1. Do everything you can to make high potential collaborations between your portfolio companies and the mother company successful

It is HARD to get momentum for significant collaborations between portfolio companies and the mother company. Many times it sounds good on a high level during the diligence process but once you get down to the detailed level and actions it rapidly becomes complex. When you finally get traction in both organizations for a joint project with significant potential – work relentlessly to break down barriers that doesn’t have to do with the fundamentals of the deal itself. The classical example is a reorganization within the Mother company that suddenly makes the key people driving the project disappear and a new team needs to be brought up to speed. This is a situation where a CVC really can make a huge difference in getting the new Executives up to speed. Provide that continuity between the organizations. At the same time, don’t push collaborations that don’t make sense for both companies from a financial perspective, in order to understand this we believe that you need to be deeply involved but not controlling. It is a delicate difficult balance but when it works the results will be collaborations that drives themselves and create significant value for both companies. Similar to Venture return in general we have found that there are a few portfolio companies that create almost all strategic benefits – that is why nurturing and fighting for those potential partnerships is so important.

Looking forward to hear your thoughts!

Jonas Landstrom

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Transportation Venture Capital is booming – US and China dominate

I’m on my way to Techstars Mobility’s first Demo day in Motor City where 10 exciting transportation companies will reveal their progress during the program. While the transportation sector historically has not been a strong sector for Start-ups and Venture Capital – it is now booming!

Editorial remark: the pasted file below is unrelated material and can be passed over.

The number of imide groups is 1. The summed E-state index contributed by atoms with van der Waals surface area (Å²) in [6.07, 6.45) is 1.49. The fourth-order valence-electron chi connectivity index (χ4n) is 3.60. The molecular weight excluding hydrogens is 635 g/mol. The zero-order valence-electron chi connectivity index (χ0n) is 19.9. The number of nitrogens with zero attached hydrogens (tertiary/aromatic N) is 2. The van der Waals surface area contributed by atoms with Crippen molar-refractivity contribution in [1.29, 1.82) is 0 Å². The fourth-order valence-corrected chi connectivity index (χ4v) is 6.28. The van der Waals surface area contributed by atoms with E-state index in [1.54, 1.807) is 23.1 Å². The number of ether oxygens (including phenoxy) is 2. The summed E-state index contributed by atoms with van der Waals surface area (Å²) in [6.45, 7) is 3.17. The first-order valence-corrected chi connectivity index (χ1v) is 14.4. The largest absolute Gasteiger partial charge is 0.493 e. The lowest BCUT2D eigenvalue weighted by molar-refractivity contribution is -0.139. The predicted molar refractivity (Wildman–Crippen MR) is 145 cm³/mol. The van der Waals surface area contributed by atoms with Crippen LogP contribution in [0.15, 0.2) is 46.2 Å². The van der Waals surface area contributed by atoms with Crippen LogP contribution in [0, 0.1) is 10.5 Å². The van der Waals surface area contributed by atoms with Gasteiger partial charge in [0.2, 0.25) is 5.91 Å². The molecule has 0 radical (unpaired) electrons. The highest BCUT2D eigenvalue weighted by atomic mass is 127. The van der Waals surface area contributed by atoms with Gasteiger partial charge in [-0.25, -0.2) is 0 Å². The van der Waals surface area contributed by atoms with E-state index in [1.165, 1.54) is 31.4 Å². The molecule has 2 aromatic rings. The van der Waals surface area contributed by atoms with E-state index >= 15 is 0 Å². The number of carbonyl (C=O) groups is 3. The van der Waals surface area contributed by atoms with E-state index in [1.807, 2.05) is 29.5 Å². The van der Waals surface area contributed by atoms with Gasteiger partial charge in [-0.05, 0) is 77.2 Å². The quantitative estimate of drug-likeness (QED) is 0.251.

Long lead times to get to market, high CAPEX and a rigid value chain have been some of the reasons in the past. However the last few years we have seen the rise of a new set of Transportation Start-ups that utilize tech and new business models to change the way the market function. We have seen fantastic customer experiences as a result with Uber and Tesla being the poster success cases. New accelerators such as Techstars mobility, Startup Bootcamp Transportation and an inflow of corporate venture capital are all contributing to the increase.

I have analyzed the transportation Venture landscape in an attempt to quantify this trend. The underlying data includes uncertainties, especially when it comes to define a Transportation Start-ups but the trends presented are so clear that I feel confident that they hold true. (And is looking forward to feedback that points other directions.)

It is for sure exciting to see that the amount of Venture Capital invested in 2014 supersedes that of 2010-2013 combined(!) and reached a new record of almost 7 BUSD. 2015 will likely significantly surpass that since 6 BUSD already have been invested in the first half of the year.

Dollar invested in Transportation sector

The increase in number of deals is also significant but not as dramatic, approximately a doubling since 2010.

Number of transportation VC deals

Looking at the geographical distribution of the capital being invested into the transportation sector it is clear that US is highly dominant. Europe´s share has decreased from 14% in 2010 to only 1% in the first six months of 2015. Significant growth has come from China and India that represents 27% the first half of 2015.

Geographical distribution of Transportation Venture deals

Looking at California’s share of global activity it is clear that California increasingly dominates dollar invested. This is no surprise given the presence of Uber, Lyft and Tesla but solidifies Silicon Valley’s new role as the epicenter for the next generation of automotive innovation.

California share of global transportation VC investments

What does this inflow of entrepreneurship say about the Transportation sector’s future?

  1. The pace of innovation is rapidly increasing